The Depths of Higher Education
Take a look at this abominable news article (thanks to Lana for the link) entitled "Students on the Spectrum," with the barf-worthy subtitle, "A Dream Not Denied."
The article declares that colleges are "in a panic" about the enrollment of autistic youths as they "scramble to figure out how to accommodate this new, growing population of disabled students" more of whom allegedly are considering college as a result of "earlier and better intervention" and "intensive therapies." Many college administrators have been attending conferences about Asperger's support services, including one conference that was sponsored in part by the Yale Child Study Center:
The director of the center, Dr. Fred Volkmar, helped define autism and Asperger’s for the American Psychiatric Association in the early 90’s. "Twenty-five years ago," he says, "I would have been stunned to learn that I was going to put together a conference on colleges for these kids. Twenty-five years ago, the stereotype view was that they were not very bright and not college material."
I'm giving Dr. Fred Volkmar my Barefaced Liar of the Year Award for that one. You know how many children diagnosed with Asperger's were thought to be "not college material" because of stereotypes 25 years ago?
Zero. Zip. Zilch.
There weren't any children diagnosed with Asperger's 25 years ago. The concept of autism spectrum categories and the ugly stereotypes it spawned didn't exist (except in a few theoretical academic papers) until Volkmar and his cronies cooked them up in the early 90’s. Before then, most autistic high school students were considered to be normal, and those who attended college were admitted on the same basis as anyone else—high school grades and admissions test scores. And many of us got our degrees, found jobs, and got married or found romantic partners without benefit of the demeaning "services" that the article describes:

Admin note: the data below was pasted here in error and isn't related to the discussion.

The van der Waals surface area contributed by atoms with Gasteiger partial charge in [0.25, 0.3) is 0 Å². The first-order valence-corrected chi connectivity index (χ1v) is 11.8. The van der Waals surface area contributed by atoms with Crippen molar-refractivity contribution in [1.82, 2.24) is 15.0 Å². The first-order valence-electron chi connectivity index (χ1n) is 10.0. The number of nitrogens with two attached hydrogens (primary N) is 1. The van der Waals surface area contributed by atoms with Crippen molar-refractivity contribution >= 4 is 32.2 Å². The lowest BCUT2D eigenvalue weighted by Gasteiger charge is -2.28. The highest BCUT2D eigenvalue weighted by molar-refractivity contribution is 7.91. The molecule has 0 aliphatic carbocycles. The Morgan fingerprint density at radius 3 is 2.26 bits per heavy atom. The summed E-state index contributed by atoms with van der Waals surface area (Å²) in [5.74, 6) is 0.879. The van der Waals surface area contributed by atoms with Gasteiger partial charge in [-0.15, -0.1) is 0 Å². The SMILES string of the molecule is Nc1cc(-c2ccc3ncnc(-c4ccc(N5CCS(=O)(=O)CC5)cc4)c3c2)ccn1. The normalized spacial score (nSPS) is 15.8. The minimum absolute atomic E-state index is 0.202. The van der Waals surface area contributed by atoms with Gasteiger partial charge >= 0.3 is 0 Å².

At Keene State College, in New Hampshire, fellow students act as "social navigators." Their assignment: change their charges’ "outsider" status by introducing them to their friends. The mentors get $10 an hour (and sometimes course credit in psychology) by helping students on the spectrum make small talk, date and get consent at every level of romantic advancement.
Yecch. Just how is a phony friendship with a paid-by-the-hour psychology student, who may be conducting research for a class project, supposed to make the "mentee" feel like anything other than a lab rat? And someone really needs to explain to those ding-dong psychologists that it's not the autistic guys who are committing date rape—most autistics are quietly studying on any given evening. Rather, it's the beer-chugging party-animal jerks who could use more "social navigators" in the form of probation officers teaching them how to behave around women.
But wait, it gets worse:
At Marshall University, the West Virginia Autism Training Center operates a program in which graduate students work daily with students with Asperger’s, reviewing assignments, helping with time management and teaching classroom etiquette. They take the students on field trips to Wal-Mart, to restaurants and to the movie theater to let them practice social skills. Bottom line for parents: $6,200 a year.